New Rules on Publication of Key Market Data, transposing Regulation (EU) 543/2013 on market data transparency, are in force as of 1 September 2019. The new rules extend the obligation for data publication to the producers of electricity from wind and solar. However, full compliance, as regards the possibility to publish data on generation units, which are currently considered as commercially sensitive information, will require amendments of the Energy Law and other relevant laws. The REMIT Regulation is yet to be transposed by the deadline of 29 November 2019.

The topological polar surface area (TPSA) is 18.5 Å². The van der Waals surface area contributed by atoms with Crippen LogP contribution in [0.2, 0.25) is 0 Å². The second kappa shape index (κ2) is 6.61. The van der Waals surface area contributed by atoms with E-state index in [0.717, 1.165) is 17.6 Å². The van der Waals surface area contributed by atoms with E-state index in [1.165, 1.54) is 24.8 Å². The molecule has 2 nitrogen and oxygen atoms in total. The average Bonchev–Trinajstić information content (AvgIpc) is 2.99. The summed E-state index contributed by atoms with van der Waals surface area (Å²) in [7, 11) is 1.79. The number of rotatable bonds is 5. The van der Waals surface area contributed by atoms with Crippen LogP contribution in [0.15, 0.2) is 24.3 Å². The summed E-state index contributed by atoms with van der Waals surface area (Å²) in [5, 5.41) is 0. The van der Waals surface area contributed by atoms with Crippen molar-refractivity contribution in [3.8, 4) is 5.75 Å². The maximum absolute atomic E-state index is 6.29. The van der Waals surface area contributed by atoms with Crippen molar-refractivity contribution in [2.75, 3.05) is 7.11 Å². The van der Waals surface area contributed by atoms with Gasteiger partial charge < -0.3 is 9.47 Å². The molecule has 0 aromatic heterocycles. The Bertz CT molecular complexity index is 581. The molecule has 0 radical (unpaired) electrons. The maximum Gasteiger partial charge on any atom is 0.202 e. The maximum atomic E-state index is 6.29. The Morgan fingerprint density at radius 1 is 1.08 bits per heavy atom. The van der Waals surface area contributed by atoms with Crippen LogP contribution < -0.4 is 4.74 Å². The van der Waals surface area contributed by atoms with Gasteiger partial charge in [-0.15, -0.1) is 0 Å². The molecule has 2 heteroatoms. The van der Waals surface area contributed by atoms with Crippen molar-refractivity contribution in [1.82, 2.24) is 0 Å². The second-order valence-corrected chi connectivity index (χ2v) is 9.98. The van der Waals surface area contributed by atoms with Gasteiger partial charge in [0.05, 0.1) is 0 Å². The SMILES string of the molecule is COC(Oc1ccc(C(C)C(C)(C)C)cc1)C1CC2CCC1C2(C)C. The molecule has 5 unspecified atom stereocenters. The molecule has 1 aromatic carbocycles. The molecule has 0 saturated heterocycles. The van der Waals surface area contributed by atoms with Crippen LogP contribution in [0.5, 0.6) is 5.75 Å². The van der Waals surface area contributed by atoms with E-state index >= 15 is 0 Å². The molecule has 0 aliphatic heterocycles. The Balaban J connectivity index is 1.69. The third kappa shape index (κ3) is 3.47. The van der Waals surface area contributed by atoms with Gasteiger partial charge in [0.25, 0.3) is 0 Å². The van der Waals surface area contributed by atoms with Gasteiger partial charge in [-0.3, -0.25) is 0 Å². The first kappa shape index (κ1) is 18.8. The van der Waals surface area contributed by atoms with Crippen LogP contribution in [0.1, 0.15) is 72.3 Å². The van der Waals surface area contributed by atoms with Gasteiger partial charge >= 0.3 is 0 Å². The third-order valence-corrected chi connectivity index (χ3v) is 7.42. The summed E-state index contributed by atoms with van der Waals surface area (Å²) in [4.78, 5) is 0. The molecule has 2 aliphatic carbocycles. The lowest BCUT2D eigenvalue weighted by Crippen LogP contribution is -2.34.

The retail market is highly concentrated due to the dominant position of the incumbent supplier EPS, both on the free market, with a share of more than 96% of electricity supplied, and as a guaranteed supplier, overall resulting in a share of more than 98% of total electricity supplied. The regulated price of guaranteed supply, to which households and small customers are entitled, is still below a competitive and economically justifiable price. This provides no sufficient incentive for customers to change their supplier, even though all customers are entitled to do so. The identified gap between regulated and market prices, together with the high share of the population falling within the status of absolute poverty and energy poverty, are used by the regulator as a justification for continuation of regulation of the price of guaranteed supply, according to the latest report published in September 2018. The report recommends to improve the protection scheme and decrease the gap between the market price and the regulated price of supply, but no measures were taken in this regard. The protection of customers shall be detailed by the decree on delivery and supply and rules on quality of delivery and supply, both of which have still not been aligned with the Law. The decree on vulnerable energy customers defines detailed criteria for obtaining the status of vulnerable customer and a procedure for obtaining the status of vulnerable customer was eased.